SENIOR POWER: Nursing Homes

By Helen Rippier Wheeler
Wednesday March 31, 2010 - 01:40:00 PM

There it was, on the March 22 TV news. Reportage of events associated with the Elmwood Nursing and Rehabilitation Center (2929 Shattuck Avenue, Berkeley) once again brought nursing homes and caretakers, and thereby, elder abuse, into the news. Briefly. 

Attorney General Jerry Brown's office had charged 51-year old Concepcion "Connie" Pinco Giron with theft, elder abuse, false imprisonment and other charges. The former Elmwood Nursing and Rehabilitation Center assistant administrator allegedly stole $50,000+ from 6 elderly patients and kidnapped one of them so she could cash the woman's pension and Social Security checks. Brown's office had received a complaint about her. The Department of Justice also found that she had conned a patient’s son into paying her $600 a month to keep his mother at Elmwood.l She faces one count each of kidnapping to commit another crime, false imprisonment and elder abuse, and 6 counts of theft from elder or dependent adults by a caretaker.  

CalQualityCare provides free ratings of such long term care providers as nursing homes, home health care agencies, and assisted living facilities. Medicare compares nursing homes and rehabilitation centers. 

Elmwood is a for profit-corporation owned by Shattuck Health Care, Inc.. Certified in 2005, it was rated “below average.” It participates in Medicare and Medicaid (California’s Medi-Cal), with 74 beds, and it reports the presence of a Resident Council.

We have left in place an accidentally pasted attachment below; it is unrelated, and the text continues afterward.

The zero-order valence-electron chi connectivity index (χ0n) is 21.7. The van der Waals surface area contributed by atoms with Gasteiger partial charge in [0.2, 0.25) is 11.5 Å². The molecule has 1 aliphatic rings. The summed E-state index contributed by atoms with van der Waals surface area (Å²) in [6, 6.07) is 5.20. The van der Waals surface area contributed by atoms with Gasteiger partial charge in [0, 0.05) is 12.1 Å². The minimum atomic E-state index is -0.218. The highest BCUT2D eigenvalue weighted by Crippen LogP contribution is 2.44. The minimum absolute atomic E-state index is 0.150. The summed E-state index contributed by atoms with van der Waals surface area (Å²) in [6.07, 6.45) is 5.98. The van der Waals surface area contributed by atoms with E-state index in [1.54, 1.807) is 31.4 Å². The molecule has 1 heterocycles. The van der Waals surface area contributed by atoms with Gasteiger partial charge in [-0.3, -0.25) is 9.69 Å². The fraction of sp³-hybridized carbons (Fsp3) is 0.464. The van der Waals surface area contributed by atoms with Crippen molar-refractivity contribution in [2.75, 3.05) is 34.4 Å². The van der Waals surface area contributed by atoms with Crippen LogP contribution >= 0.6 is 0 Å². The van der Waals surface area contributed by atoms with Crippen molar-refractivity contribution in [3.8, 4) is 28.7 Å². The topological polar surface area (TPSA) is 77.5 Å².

When was the last Ombudspersons’ visit, and what did they do about conditions? Did they consult the Resident Council?  

I was stunned by the conditions at Elmwood when I visited an old old friend, an SSI recipient who rented a small “studio” in HUD-subsidized senior/disabled housing. She had been transferred to Elmwood after what is referred to by some as the hospital three-days.  

I just walked in the back door and roamed around. No one stopped me or challenged my presence. It was very noisy. The doors were all open, TVs blaring, people yelling. Most of the patients appeared to be elderly. Trays with left-over food lined the corridors on portable shelves. Two chatting staff members rejected my attempt to get information.  

I found my friend in a tiny room containing 2 beds crammed together. She confided that she was nauseous at night and “afraid” she might vomit— there was no way “without bothering them.” An attendant who responded 50 minutes after I pushed the button snarled “it’s in her night stand,” which was not within reach of the bed. During another visit, an ‘occupational therapist’ insisted my friend get into a wheelchair: as she drew back the sheet, fresh blood was visible.  

At my next visit, I found my friend’s bed empty and stripped. I waylaid a staff member who failed to ask, minimally, whether I was a family member. He didn’t know where my-friend-the-patient was! She died 2 weeks later.  

When a so-called low-income senior is hospitalized, where s/he goes after the three-day hospital stay is pretty much up to the surgeon or other physician, who may or may not record a recommendation on the chart. Another human factor is whether there is a family member.  

Fraud and exploitation by staff are inevitable precursors to abuse of patients, senior citizens especially, in nursing homes and hospitals.  

The Resource Center on Aging at the University of California Berkeley reports that one-third of Americans now pass through a nursing home before they die. “Although many individuals aged 65 and over will be admitted for short stays for rehabilitation or skilled nursing needs, 55% of those admitted may stay for at least 1 year, and 21% may stay 5 years or longer.” About one-fifth of Americans die in a nursing home.  


For your consideration:  



When: Monday, April 12, 2010  

What: Registration begins for May-August Albany Senior Center Summer Trips  

Where: Albany Senior Center, 846 Masonic Ave., Albany 94706  

For more info: (510) 524-9122; 


When: Friday, April 23, 2010 

What: “Caregiving and wellness; Forum on healthy aging II”  

Where: West Oakland Senior Center, 1724 Adeline St., Oakland 94607  

Details: Free. Registration required. By phone or online  

For more info: (925) 284.7942 



Helen Rippier Wheeler can be reached at